The longer the search word, the less chance we have of finding the word. This means you do not find the phrase "williammarrionbranham" (William Marrion Branham) in the "Bible Codes". The search phrase is very long, and thus
the chances of finding it are very small. (We did search for it, and did not find it.)
Searching for these "hidden codes" manually (by hand) will take very long. We need computer programs to help us with these searches.
There are commercial programs available that allow you to search the Hebrew Bible (Old Testament). Some allow you to search the English Bible. Some programs are "freeware".
Most of these programs have some limitations, however.
- They do not allow you to examine any book of your choice. They may be limited to the English Bible or the Hebrew Old Testament. We wanted to search any book of our choice.
- They do not allow you to examine any language of your choice. We wanted to search in Hebrew, Greek, English, Afrikaans, and Dutch.
- They do not allow you to search random letter strings (mixed-up letter combinations).
- They are slow.
- They do not provide the source code, so you have no way of knowing if they are reliable.
- They do not all allow searching for the word "backward", effectively limiting your search by half.
- They do not provide the statistics you need to analyze this "phenomenon" properly.
- They have a "cut-off" point. The typical spacing is not allowed to be more than 2000 letters.
By limiting the spacing to 2000 letters, the commercial programs ignore the top 99% of the triangle area! They cut out the majority of the finds! In our research, we have found that they typically ignore 99.3% of the results, e.g. in the English Bible.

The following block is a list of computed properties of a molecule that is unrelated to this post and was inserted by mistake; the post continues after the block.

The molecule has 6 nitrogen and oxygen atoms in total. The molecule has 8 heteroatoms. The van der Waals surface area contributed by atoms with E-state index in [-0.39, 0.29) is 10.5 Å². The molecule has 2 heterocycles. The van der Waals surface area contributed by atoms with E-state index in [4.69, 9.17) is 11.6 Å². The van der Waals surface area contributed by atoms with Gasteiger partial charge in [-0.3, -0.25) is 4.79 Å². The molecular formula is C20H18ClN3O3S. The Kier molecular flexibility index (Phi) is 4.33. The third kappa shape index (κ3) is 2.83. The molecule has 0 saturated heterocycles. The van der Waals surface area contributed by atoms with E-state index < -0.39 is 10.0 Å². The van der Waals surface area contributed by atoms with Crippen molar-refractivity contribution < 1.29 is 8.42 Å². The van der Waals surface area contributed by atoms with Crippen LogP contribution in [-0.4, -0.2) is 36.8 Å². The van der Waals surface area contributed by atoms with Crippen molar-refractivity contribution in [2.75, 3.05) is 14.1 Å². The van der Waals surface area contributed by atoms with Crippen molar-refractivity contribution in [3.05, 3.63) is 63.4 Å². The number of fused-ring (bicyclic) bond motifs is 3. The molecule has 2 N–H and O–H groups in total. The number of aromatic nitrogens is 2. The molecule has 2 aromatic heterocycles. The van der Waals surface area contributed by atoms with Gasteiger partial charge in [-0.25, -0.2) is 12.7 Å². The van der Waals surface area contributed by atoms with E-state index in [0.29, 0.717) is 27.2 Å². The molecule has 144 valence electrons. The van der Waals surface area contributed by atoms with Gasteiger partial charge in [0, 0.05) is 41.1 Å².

The question is: How can you make good conclusions if you ignore 99% of the facts? In fact, how can you make any conclusion?
Needless to say, we wrote our own program. (We compared the results of our program with the available programs,when limited to a spacing of 2000 characters, to ensure that the results were accurate.)
In the following few graphs, we will show some of the search results done with the English Bible (King James Version). After the spaces and punctuation were removed, the string was 3 227 544 letters in length.
Searching for the word "branham", we found this word 655 times (forward search) and 612 times (backward search). As we were looking for "hidden codes", the minimum allowed spacing was 2. (A spacing of 1 means that the words are not "hidden", but written in the text.)
We then used a scatter-graph to plot the results (start position/offset vs. spacing/distance between the letters).
Forward search -- found 655 times
You can see the triangle shape, as discussed previously. All the results lie inside this triangle. The size of the triangle is exactly as expected.
Backward search -- found 612 times
Note the following:
- The "dots" are fairly "evenly" distributed throughout the area. This would seem to indicate that this is a natural statistical phenomenon.
- The density of the "dots" are roughly about the same in both cases (which is expected because we expect the word to be found almost as much "forward" as "backward").
- The x-axis (horizontal) is 3 227 544 long (which is the KJV Bible's length without spaces and punctuation). This is as expected.
- The y-axis (vertical) is 3 227 544 divided by 7 (length of the word "branham"). This is also as expected.
We see that the density (how close together) of the "dots" is higher. The word was found almost 19 times more often.
Forward search -- found 11947 times.
The question is, why?
The density of the "dots"
Let us do some statistical analysis on the letters used in the text of the King James Bible. We will count the number of times each letter occurs in the Bible.
Here are the results...